Not a term I was familiar with ~ spiritual fatherhood. In fact, when it occurred to me, I thought I had made it up! But it turns out to be a common appellation, especially in Catholic circles, in which priests are referred to as "Father" and heads of women's religious orders as "Mother," so that people are accustomed to thinking of their religious leaders as parental figures.
By the time it occurred to me that I had a spiritual father, the title had long since dropped away from our conversations. But the idea of it, the hope and humor and warmth and challenge of a father, a spiritual father, ~ indeed, that had come to fruition.
This priest ~ yes, Catholic priest a Jesuit, a man my own father's age who had no reason to take any interest in my except as a graduate student in his classroom, at least not until I asked him if he would help me make the Spiritual Exercises ~ this man is the one I want to celebrate this Father's Day week. Not only did he guide me through the Exercises; he remained a friend, advisor, and consoler through the darkest years of my life. He responded to countless emails, listened to me for hours this past spring when I made my more-or-less silent weeklong retreat, and continues to nudge me forward, despite knowing full well the depths of darkness to which my son's death has taken me.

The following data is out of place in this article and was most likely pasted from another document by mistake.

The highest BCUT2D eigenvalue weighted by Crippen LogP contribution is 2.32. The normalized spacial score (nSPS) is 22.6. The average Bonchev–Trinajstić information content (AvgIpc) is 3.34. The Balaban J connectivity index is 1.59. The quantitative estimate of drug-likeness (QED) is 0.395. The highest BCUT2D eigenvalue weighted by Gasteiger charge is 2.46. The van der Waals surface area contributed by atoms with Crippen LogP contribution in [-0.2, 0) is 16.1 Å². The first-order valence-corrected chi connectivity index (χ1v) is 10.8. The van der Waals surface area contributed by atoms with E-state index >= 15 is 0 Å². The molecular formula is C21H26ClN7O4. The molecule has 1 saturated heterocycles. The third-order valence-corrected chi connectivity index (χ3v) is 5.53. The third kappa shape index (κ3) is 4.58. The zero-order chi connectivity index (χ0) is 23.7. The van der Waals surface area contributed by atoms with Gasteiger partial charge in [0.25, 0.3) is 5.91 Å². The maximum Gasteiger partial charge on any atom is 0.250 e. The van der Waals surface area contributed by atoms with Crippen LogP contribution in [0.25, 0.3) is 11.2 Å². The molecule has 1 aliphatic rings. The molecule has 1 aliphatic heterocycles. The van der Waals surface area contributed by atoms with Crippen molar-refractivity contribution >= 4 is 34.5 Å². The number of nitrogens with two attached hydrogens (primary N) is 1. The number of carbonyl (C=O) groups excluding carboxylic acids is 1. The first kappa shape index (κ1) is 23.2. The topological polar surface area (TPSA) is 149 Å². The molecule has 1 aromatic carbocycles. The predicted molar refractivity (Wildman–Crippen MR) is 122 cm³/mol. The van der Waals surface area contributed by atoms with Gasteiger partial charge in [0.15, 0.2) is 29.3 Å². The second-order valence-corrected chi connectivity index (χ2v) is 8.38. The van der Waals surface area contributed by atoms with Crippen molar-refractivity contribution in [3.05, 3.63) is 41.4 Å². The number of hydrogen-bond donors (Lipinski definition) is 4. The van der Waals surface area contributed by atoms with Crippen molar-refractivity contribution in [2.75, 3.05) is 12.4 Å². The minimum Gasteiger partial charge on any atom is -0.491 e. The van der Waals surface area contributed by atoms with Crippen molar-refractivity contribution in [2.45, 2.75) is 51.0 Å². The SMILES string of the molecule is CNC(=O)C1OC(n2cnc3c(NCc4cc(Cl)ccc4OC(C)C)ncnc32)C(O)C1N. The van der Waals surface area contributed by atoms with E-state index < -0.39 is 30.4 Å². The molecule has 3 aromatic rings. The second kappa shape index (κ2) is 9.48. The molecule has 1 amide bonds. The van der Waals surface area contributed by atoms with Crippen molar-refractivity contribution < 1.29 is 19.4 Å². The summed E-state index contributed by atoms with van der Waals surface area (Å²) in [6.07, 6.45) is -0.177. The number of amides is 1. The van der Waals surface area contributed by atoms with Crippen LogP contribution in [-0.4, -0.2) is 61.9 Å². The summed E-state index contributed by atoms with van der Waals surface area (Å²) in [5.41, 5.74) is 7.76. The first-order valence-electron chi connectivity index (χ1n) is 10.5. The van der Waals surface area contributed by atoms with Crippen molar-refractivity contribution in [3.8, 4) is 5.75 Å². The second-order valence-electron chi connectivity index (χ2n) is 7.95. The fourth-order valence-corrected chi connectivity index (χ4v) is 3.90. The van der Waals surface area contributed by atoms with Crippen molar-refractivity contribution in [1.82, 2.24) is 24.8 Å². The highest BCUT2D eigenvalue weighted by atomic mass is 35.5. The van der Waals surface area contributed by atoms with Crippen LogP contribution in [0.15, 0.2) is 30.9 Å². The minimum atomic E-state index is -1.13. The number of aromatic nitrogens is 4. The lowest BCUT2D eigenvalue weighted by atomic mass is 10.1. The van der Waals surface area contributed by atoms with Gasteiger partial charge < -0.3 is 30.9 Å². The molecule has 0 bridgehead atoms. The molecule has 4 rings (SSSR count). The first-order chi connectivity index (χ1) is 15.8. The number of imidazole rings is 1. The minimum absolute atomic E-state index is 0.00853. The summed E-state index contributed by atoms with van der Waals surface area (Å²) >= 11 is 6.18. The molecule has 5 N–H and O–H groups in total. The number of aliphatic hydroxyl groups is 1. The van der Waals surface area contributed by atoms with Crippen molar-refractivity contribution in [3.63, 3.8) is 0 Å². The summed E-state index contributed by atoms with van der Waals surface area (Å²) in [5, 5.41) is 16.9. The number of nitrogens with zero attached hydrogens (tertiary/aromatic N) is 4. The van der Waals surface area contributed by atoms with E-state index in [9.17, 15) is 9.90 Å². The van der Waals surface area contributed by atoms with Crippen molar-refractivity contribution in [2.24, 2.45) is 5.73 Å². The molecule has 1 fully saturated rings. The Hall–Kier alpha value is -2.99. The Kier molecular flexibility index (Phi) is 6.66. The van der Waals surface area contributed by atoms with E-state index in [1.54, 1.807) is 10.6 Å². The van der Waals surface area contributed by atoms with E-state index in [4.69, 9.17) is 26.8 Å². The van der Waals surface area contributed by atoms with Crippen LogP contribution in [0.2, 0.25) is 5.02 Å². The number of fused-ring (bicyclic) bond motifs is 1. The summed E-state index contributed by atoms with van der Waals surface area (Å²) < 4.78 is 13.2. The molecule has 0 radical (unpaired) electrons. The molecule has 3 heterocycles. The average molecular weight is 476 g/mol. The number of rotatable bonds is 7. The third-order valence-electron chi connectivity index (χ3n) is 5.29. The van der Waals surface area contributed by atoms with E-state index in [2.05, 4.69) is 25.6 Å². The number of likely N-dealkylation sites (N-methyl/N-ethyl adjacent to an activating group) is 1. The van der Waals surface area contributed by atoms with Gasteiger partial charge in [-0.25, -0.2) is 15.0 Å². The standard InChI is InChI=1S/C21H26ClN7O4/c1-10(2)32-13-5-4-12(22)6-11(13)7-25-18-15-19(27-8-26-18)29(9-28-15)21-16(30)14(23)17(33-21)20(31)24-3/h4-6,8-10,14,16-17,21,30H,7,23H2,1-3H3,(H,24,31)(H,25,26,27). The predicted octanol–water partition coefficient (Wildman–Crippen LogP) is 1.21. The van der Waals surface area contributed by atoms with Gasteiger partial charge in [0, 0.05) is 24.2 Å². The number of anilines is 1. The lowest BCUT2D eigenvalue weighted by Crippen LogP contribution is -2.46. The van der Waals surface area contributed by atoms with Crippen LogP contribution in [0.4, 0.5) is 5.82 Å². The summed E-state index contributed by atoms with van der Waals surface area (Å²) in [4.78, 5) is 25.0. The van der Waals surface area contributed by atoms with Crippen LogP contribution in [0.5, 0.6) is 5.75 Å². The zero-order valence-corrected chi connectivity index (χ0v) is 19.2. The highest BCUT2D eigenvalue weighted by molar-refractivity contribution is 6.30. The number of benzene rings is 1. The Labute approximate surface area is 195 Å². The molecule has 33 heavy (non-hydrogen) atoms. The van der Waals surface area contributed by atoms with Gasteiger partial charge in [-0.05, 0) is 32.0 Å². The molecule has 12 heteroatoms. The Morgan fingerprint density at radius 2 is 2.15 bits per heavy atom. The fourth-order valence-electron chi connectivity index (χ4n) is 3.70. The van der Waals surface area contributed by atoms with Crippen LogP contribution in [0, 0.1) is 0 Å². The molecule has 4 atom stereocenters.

I have found some other remarkable companions on the journey in the past few years. But H. wins pride of place as spiritual father, and not merely because of his age. He was, I think I can safely say, the very first person to take my personal spiritual life seriously. I have known wonderful pastors and religious sisters, but H. was the first person willing to spend long hours listening and suggesting and questioning and pushing me as an individual. I have heard hundreds of thoughtful and challenging sermons, but H. was the first person to follow me down the rabbit hole discovered concealed under a single word or question and to point me toward the tunnel in which growth might be found.
Yesterday morning in church, I prayed for all sorts of fathers, good ones and bad ones, and their children, but I realize now that I did not pray for the most important ones of all, those who accept the call to tend and nurture our spiritual lives, to shelter us in life's spiritual tsunamis, and to push us back out into the sunlight.
I'm afraid that most of us don't have such fathers. I'm so grateful that one night I said, "Hey, can I talk to you for a moment?" and found one.